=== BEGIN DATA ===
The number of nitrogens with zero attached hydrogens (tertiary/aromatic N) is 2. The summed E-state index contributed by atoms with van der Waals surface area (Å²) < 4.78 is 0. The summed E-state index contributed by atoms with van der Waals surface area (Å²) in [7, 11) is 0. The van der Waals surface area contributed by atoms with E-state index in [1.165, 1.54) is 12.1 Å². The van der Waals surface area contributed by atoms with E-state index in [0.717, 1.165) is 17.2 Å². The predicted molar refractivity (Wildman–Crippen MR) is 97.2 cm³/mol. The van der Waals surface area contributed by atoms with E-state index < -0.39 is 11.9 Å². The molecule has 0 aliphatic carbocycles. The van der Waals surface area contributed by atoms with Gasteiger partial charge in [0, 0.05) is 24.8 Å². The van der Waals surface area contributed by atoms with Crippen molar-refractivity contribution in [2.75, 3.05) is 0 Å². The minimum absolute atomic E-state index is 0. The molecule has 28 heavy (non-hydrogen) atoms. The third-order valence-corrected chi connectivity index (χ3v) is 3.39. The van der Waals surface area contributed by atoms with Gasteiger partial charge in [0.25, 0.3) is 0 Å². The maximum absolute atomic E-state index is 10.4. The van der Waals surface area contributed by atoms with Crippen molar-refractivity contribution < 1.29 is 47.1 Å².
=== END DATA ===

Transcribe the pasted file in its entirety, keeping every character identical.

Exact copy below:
The number of nitrogens with zero attached hydrogens (tertiary/aromatic N) is 2. The summed E-state index contributed by atoms with van der Waals surface area (Å²) < 4.78 is 0. The summed E-state index contributed by atoms with van der Waals surface area (Å²) in [7, 11) is 0. The van der Waals surface area contributed by atoms with E-state index in [1.165, 1.54) is 12.1 Å². The van der Waals surface area contributed by atoms with E-state index in [0.717, 1.165) is 17.2 Å². The predicted molar refractivity (Wildman–Crippen MR) is 97.2 cm³/mol. The van der Waals surface area contributed by atoms with E-state index < -0.39 is 11.9 Å². The molecule has 0 aliphatic carbocycles. The van der Waals surface area contributed by atoms with Gasteiger partial charge in [0, 0.05) is 24.8 Å². The van der Waals surface area contributed by atoms with Crippen molar-refractivity contribution in [2.75, 3.05) is 0 Å². The minimum absolute atomic E-state index is 0. The molecule has 28 heavy (non-hydrogen) atoms. The third-order valence-corrected chi connectivity index (χ3v) is 3.39. The van der Waals surface area contributed by atoms with Gasteiger partial charge in [0.25, 0.3) is 0 Å². The maximum absolute atomic E-state index is 10.4. The van der Waals surface area contributed by atoms with Crippen molar-refractivity contribution < 1.29 is 47.1 Å².